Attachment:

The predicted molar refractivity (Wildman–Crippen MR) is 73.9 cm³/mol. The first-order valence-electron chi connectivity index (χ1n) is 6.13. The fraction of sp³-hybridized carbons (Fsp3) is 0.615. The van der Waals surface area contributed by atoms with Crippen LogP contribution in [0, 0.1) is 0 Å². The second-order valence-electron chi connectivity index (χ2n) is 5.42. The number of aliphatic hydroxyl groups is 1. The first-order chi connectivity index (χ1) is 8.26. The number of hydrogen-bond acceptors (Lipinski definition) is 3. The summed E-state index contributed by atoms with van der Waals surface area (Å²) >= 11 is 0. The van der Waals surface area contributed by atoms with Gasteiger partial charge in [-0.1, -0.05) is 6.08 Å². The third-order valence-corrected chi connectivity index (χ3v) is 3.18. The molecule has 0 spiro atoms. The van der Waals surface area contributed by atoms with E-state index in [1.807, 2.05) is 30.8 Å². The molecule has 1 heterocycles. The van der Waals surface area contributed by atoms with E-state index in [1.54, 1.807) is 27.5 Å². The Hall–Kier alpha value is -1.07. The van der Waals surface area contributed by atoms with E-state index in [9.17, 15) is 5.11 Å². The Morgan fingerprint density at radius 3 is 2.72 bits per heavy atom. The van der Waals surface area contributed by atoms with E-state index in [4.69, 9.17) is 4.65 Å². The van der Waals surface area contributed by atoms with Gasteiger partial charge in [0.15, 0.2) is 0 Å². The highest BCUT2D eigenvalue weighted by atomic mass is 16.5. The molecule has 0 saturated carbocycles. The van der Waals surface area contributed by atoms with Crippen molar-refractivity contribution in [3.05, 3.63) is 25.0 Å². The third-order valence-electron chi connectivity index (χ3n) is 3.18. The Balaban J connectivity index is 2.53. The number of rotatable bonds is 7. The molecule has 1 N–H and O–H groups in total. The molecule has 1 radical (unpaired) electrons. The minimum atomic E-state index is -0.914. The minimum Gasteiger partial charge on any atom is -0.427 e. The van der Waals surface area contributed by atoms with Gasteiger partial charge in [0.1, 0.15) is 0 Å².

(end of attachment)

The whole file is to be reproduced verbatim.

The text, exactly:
The predicted molar refractivity (Wildman–Crippen MR) is 73.9 cm³/mol. The first-order valence-electron chi connectivity index (χ1n) is 6.13. The fraction of sp³-hybridized carbons (Fsp3) is 0.615. The van der Waals surface area contributed by atoms with Crippen LogP contribution in [0, 0.1) is 0 Å². The second-order valence-electron chi connectivity index (χ2n) is 5.42. The number of aliphatic hydroxyl groups is 1. The first-order chi connectivity index (χ1) is 8.26. The number of hydrogen-bond acceptors (Lipinski definition) is 3. The summed E-state index contributed by atoms with van der Waals surface area (Å²) >= 11 is 0. The van der Waals surface area contributed by atoms with Gasteiger partial charge in [-0.1, -0.05) is 6.08 Å². The third-order valence-corrected chi connectivity index (χ3v) is 3.18. The molecule has 0 spiro atoms. The van der Waals surface area contributed by atoms with E-state index in [1.807, 2.05) is 30.8 Å². The molecule has 1 heterocycles. The van der Waals surface area contributed by atoms with E-state index in [1.54, 1.807) is 27.5 Å². The Hall–Kier alpha value is -1.07. The van der Waals surface area contributed by atoms with E-state index in [9.17, 15) is 5.11 Å². The Morgan fingerprint density at radius 3 is 2.72 bits per heavy atom. The van der Waals surface area contributed by atoms with E-state index in [4.69, 9.17) is 4.65 Å². The van der Waals surface area contributed by atoms with Gasteiger partial charge in [0.15, 0.2) is 0 Å². The highest BCUT2D eigenvalue weighted by atomic mass is 16.5. The molecule has 0 saturated carbocycles. The van der Waals surface area contributed by atoms with Crippen molar-refractivity contribution in [3.05, 3.63) is 25.0 Å². The third-order valence-electron chi connectivity index (χ3n) is 3.18. The Balaban J connectivity index is 2.53. The number of rotatable bonds is 7. The molecule has 1 N–H and O–H groups in total. The molecule has 1 radical (unpaired) electrons. The minimum atomic E-state index is -0.914. The minimum Gasteiger partial charge on any atom is -0.427 e. The van der Waals surface area contributed by atoms with Gasteiger partial charge in [0.1, 0.15) is 0 Å².